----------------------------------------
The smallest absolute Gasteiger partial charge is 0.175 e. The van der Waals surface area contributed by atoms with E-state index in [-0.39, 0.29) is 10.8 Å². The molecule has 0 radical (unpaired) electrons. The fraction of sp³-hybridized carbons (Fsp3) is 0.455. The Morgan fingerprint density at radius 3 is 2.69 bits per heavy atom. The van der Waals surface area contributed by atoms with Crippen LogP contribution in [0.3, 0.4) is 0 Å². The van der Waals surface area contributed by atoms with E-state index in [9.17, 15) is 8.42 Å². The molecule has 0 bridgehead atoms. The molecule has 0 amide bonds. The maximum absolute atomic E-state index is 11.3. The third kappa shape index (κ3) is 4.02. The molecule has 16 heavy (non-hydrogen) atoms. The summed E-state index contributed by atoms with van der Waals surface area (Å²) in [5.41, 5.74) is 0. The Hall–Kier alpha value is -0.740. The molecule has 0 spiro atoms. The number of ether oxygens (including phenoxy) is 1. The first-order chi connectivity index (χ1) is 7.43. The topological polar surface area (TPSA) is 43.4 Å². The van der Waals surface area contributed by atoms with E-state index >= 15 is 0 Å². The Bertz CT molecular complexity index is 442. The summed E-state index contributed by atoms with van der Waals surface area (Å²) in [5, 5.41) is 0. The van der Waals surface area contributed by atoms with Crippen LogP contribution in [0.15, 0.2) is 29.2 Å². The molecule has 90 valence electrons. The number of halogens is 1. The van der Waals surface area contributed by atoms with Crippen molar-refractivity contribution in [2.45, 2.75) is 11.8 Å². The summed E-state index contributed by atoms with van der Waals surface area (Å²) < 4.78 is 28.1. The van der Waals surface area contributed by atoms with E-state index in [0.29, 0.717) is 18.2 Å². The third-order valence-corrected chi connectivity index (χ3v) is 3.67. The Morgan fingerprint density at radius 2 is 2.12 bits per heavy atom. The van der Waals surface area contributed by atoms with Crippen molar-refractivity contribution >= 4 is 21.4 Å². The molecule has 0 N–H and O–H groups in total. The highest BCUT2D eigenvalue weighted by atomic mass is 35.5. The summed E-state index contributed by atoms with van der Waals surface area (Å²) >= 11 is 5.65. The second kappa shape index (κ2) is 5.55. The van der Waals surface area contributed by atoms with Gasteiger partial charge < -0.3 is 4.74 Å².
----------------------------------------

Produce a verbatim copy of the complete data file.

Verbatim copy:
The smallest absolute Gasteiger partial charge is 0.175 e. The van der Waals surface area contributed by atoms with E-state index in [-0.39, 0.29) is 10.8 Å². The molecule has 0 radical (unpaired) electrons. The fraction of sp³-hybridized carbons (Fsp3) is 0.455. The Morgan fingerprint density at radius 3 is 2.69 bits per heavy atom. The van der Waals surface area contributed by atoms with Crippen LogP contribution in [0.3, 0.4) is 0 Å². The van der Waals surface area contributed by atoms with E-state index in [9.17, 15) is 8.42 Å². The molecule has 0 bridgehead atoms. The molecule has 0 amide bonds. The maximum absolute atomic E-state index is 11.3. The third kappa shape index (κ3) is 4.02. The molecule has 16 heavy (non-hydrogen) atoms. The summed E-state index contributed by atoms with van der Waals surface area (Å²) in [5.41, 5.74) is 0. The Hall–Kier alpha value is -0.740. The molecule has 0 spiro atoms. The number of ether oxygens (including phenoxy) is 1. The first-order chi connectivity index (χ1) is 7.43. The topological polar surface area (TPSA) is 43.4 Å². The van der Waals surface area contributed by atoms with E-state index >= 15 is 0 Å². The Bertz CT molecular complexity index is 442. The summed E-state index contributed by atoms with van der Waals surface area (Å²) in [5, 5.41) is 0. The van der Waals surface area contributed by atoms with Crippen LogP contribution in [0.15, 0.2) is 29.2 Å². The molecule has 90 valence electrons. The number of halogens is 1. The van der Waals surface area contributed by atoms with Crippen molar-refractivity contribution in [2.45, 2.75) is 11.8 Å². The summed E-state index contributed by atoms with van der Waals surface area (Å²) < 4.78 is 28.1. The van der Waals surface area contributed by atoms with E-state index in [0.29, 0.717) is 18.2 Å². The third-order valence-corrected chi connectivity index (χ3v) is 3.67. The Morgan fingerprint density at radius 2 is 2.12 bits per heavy atom. The van der Waals surface area contributed by atoms with Crippen molar-refractivity contribution >= 4 is 21.4 Å². The molecule has 0 N–H and O–H groups in total. The highest BCUT2D eigenvalue weighted by atomic mass is 35.5. The summed E-state index contributed by atoms with van der Waals surface area (Å²) >= 11 is 5.65. The second kappa shape index (κ2) is 5.55. The van der Waals surface area contributed by atoms with Gasteiger partial charge < -0.3 is 4.74 Å².